1. Colonel "Black Diamond" (R/with glasses) is accompanied by her women bodyguards, members of the LURD (Liberians United for Reconciliation and Democracy) 09 August 2003 as they wait at a checkpoint before going on patrol around the bridge " Newbridge " in Monrovia 's rebel held Northern area.

(repost of a story that appeared in 2003 Melanian News)

Throughout Liberia’s civil war under the corrupt Charles Taylor regime, government soldiers and rebel fighters alike forced women into demeaning roles like sex slaves and cooks. It took a band of fierce, fly women wielding AK-47s and wearing miniskirts to fight for the rights of those who had no voices. After Liberia’s ceasefire, reporter Daimon Xanthopoulos visits Tubmanburg to spend time with the legendary African soldier Black Diamond and her Women’s Auxiliary Commandos, the chicks who fought to topple a corrupt government and ended up helping to empower an entire people.

Liberians have a tendency to describe their encounters with the celebrated warrior Black Diamond the way the apostle Paul described his brush with God in the book of Acts. Or the way civil rights activists talk about the night Malcom X rescued Hinton Johnson. Ma Korpo Nanah is no different. She remembers, with the awe of a child, the day Black Diamond saved her life. “I was hungry and went to the Freeport of Monrovia to get food for my children. There was a lot of looting there,” explains the single Liberian mother of seven. Her youngest is 10 months old. “A general rounded me up with five other looters. We were placed in an empty building as the commander cocked his AK-47 rifle to kill us,” she says while her kids play nearby. “Just as he turned his gun on me, I screamed. And then I heard a voice calling out of nowhere, ‘Who is walking on my left foot?’ [a popular war slogan that means “who is doing business in my territory without my permission?”] That was Black Diamond,” she recalls. “Black Diamond not only saved our lives but took us to a spot where we could get enough goods to survive.”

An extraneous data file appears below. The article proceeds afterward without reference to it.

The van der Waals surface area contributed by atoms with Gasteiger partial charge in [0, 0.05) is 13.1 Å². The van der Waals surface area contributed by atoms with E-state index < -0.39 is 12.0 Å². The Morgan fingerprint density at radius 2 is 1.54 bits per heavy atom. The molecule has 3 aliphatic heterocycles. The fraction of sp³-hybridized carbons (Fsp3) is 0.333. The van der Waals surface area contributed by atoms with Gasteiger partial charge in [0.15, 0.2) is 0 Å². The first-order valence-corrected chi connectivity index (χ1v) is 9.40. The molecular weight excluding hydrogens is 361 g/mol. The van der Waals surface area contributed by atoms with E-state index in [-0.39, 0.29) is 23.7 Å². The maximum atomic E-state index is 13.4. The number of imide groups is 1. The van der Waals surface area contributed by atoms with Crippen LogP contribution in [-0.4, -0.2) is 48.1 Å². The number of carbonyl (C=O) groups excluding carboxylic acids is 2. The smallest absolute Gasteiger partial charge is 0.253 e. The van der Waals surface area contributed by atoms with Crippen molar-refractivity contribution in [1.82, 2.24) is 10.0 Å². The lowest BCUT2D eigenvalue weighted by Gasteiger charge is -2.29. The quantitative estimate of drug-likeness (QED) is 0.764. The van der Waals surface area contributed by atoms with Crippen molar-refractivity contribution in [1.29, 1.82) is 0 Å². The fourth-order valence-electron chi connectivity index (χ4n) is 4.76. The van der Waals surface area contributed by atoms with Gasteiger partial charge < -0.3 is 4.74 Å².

Joseph Karpeh tells a similar story. He met Black Diamond when government soldiers detained him at Bushrod Island, a commercial district. “I was stripped naked and a bandage was tightly tied across my face,” Karpeh says. “I yelled with all my power and voice, not knowing where I was. I began to feel a cold blade on my chest and back.” Before the blade made the slightest prick in his flesh, events took a turn for the unexpected. “I was surprised by how my tormentors so quickly and mysteriously took my place, with their faces tied and arms bound, prostrate on bare earth. Meanwhile, I sat trembling in the van that my liberator set me in. That liberator was Black Diamond,” he says with pride and gratitude.

Indeed, Colonel Black Diamond is a strange rebel.

First of all, she’s a woman. The soldier at the time was a tender 23-year-old to be exact. Hip-hugger jeans and sexy tank tops are her wardrobe in battle. She loves to “dance and make friends” and enjoys listening to “religious music.” She’s also a master sharpshooter who will kill any man with her AK-47 who dares to disrespect her or her sister commandos. This makes her a walking paradox. Liberian civil war means rape, harassment and torture for women, who are treated like second-class citizens. Throughout the years of rebel activities, warring parties only recruited women to play such demeaning roles as sex slaves and cooks or subordinate positions like reconnaissance agents. Rarely do Liberian female combatants rise to the rank of colonel or fight on the battlefront the way that Black Diamond has.

She leads an all-female group of fighters called the Women’s Auxiliary Commandos (WAC), which is a part of the controversial rebel organization Liberians United for Reconciliation and Democracy (LURD). It was founded in opposition to Charles Taylor, a notorious warlord who became president in 1997, and his forces, known as the National Patriotic Front of Liberia (NPFL). According to The New York Times, Taylor and the NPFL killed as many as 150,000 Liberians and forced hundreds of thousands into exile during his seven years in office. The government and rebel parties declared a ceasefire in August 2003 after Taylor fled to Nigeria.


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5 replies

  1. I wish the sister army a good and dignified future on there life.


  2. I will be visiting Liberia in a week hopefully, I can meet her….


  3. Thank you! I remember this story and photo and wanted to share with those who have not read it.


    • You are welcome! The world should know about this sister soldier.


    • I read about Black Diamond in the Wall Street Journal some years ago. I am looking for information on her, books, anything I can share. She is my hero and I’d like to know more. She should be celebrated by us all for her bravery and that of her sisters. Blessings to her and all.


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